7 of the Biggest Box Office ‘Turkeys’ Released on Thanksgiving
After you've inhaled your turkey and mashed potatoes, you and your brood might get sick of talking to one another and head out to catch a flick. While Thanksgiving Day is known as a prime movie-opening occasion in Hollywood, the date is also known for the release of a bunch of stinkers.
This year's Thanksgiving day releases include the likes of 'The Muppets' and 'Hugo'. Time will tell if either of those movies will join the ranks of these biggest box office turkeys, courtesy of the stat geeks over at Box Office Mojo:
(2006, $29 million gross on a $40 million budget) -- No one wanted to see this debacle, with a cast of actors in their 30s and 40s pretending to be young hipsters. Plus a film about disease and poverty isn't exactly an uplifting end to a holiday.
(2009, $42 million gross on a $70 million budget) -- With a budget of $70 million, this is the most expensive movie produced in Spain. The computer-animated tale of humans invading planet of little green men proved that in space, no one can hear you sigh.
(2007, $72 million gross on an unannounced budget) -- With Paul Giamatti and Vince Vaughn no doubt demanding to be paid in elf hides, this early Christmas gift proved to be a lump of coal to moviegoers. The movie was originally titled 'Fred Claus,' but was changed due to a potential rights issue. It was then retitled 'Joe Claus.' After the rights were cleared, the title returned to 'Fred Claus.' It should have just been called 'Crappy.'
(2003, $27 million on an unannounced budget) -- Word has it that the title of this neo-Western directed by Ron Howard referred to its non-existent audience, but since no one saw the movie, nobody can really be sure.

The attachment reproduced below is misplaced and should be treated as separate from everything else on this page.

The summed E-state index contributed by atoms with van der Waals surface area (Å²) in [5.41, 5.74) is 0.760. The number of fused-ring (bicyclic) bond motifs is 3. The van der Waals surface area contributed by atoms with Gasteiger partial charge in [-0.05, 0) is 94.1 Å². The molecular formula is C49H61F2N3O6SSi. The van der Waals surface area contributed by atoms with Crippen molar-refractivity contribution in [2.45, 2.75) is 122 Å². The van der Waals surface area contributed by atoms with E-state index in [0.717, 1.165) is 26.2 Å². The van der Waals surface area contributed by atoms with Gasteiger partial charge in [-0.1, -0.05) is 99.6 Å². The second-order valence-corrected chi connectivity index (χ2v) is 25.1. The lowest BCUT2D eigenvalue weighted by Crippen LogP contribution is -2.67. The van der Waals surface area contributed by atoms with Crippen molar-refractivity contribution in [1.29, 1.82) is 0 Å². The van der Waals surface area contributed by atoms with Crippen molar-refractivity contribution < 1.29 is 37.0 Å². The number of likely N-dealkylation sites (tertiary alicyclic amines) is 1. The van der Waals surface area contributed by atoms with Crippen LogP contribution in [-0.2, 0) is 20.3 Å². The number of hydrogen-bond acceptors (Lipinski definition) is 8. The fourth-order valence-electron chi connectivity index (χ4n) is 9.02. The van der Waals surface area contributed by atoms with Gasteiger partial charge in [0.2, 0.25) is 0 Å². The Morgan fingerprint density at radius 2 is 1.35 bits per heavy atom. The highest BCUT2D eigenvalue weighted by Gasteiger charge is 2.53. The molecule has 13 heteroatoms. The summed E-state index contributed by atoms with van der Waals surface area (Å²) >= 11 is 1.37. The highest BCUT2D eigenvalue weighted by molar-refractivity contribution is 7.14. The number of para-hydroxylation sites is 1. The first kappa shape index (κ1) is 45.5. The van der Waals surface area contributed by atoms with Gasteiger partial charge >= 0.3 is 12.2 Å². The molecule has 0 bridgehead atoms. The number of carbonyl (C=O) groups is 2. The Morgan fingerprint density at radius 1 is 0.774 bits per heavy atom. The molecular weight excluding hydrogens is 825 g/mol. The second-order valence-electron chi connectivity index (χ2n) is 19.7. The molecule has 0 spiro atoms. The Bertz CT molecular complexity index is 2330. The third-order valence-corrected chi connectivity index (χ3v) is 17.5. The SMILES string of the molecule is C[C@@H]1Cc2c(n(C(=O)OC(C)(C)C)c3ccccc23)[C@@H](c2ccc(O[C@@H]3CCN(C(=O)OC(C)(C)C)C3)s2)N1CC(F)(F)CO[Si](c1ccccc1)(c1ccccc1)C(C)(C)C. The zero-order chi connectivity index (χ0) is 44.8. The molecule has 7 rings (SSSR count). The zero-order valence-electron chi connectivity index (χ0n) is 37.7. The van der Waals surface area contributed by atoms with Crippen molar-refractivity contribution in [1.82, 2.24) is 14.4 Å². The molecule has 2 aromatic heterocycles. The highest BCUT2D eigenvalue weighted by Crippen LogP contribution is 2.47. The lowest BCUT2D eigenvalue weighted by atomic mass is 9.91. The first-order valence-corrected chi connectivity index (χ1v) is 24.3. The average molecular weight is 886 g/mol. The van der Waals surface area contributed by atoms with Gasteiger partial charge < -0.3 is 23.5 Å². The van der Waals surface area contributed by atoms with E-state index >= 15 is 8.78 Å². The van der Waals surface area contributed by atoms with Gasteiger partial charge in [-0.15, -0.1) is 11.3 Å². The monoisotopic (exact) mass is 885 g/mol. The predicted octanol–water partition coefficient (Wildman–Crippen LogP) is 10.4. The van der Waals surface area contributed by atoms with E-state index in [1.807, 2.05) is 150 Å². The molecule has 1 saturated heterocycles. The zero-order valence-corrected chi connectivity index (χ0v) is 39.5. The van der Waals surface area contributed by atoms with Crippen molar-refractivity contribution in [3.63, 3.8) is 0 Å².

(2010, $39 million gross on a $55 million budget) -- Starring Cristina Aguilera as a small-town girl trying to make a name for herself in the song-and-dance circuit under the tutelage of Cher, this is basically a remake of Showgirls, only without the nudity or unintentional comedy. Not a formula for success. The movie was shipped to theaters under the code name 'Former Glory' which was a pretty accurate description of the careers of the two stars.
(2001, $33 million gross on a $50 million budget) -- Martin Lawrence time-travels into the Middle Ages to take up a sword and suit of armor, all the better to help him sink to the bottom of the box office ocean.
'Deck the Halls'
(2006, $25 million on an unannounced budget) -- Matthew Broderick and Danny DeVito play mismatched neighbors who engage in a Christmastime house lighting rivalry. Only the dimmest of bulbs were tricked into buying tickets to this mess.